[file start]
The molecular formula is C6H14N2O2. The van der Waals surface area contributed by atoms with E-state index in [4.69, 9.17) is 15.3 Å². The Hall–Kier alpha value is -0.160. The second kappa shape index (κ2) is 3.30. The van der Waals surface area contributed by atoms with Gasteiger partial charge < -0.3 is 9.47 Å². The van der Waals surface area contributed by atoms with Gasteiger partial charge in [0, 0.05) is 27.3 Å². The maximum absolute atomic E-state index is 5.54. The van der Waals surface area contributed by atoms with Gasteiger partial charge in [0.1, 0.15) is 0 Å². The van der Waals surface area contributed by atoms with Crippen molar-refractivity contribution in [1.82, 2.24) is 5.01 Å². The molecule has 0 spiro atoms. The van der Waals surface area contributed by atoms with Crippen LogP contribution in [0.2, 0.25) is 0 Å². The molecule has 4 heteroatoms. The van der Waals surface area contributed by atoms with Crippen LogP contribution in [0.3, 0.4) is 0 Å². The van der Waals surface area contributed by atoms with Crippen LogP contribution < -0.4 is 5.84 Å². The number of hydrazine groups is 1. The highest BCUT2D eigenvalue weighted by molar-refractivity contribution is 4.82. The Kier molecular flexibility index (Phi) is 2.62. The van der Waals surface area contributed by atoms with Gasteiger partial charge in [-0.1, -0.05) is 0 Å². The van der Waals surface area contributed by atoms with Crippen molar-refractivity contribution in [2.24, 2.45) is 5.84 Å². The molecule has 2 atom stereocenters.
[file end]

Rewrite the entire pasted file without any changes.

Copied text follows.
The molecular formula is C6H14N2O2. The van der Waals surface area contributed by atoms with E-state index in [4.69, 9.17) is 15.3 Å². The Hall–Kier alpha value is -0.160. The second kappa shape index (κ2) is 3.30. The van der Waals surface area contributed by atoms with Gasteiger partial charge < -0.3 is 9.47 Å². The van der Waals surface area contributed by atoms with Gasteiger partial charge in [0, 0.05) is 27.3 Å². The maximum absolute atomic E-state index is 5.54. The van der Waals surface area contributed by atoms with Gasteiger partial charge in [0.1, 0.15) is 0 Å². The van der Waals surface area contributed by atoms with Crippen molar-refractivity contribution in [1.82, 2.24) is 5.01 Å². The molecule has 0 spiro atoms. The van der Waals surface area contributed by atoms with Crippen LogP contribution in [0.2, 0.25) is 0 Å². The molecule has 4 heteroatoms. The van der Waals surface area contributed by atoms with Crippen LogP contribution in [0.3, 0.4) is 0 Å². The van der Waals surface area contributed by atoms with Crippen LogP contribution < -0.4 is 5.84 Å². The number of hydrazine groups is 1. The highest BCUT2D eigenvalue weighted by molar-refractivity contribution is 4.82. The Kier molecular flexibility index (Phi) is 2.62. The van der Waals surface area contributed by atoms with Gasteiger partial charge in [-0.1, -0.05) is 0 Å². The van der Waals surface area contributed by atoms with Crippen molar-refractivity contribution in [2.24, 2.45) is 5.84 Å². The molecule has 2 atom stereocenters.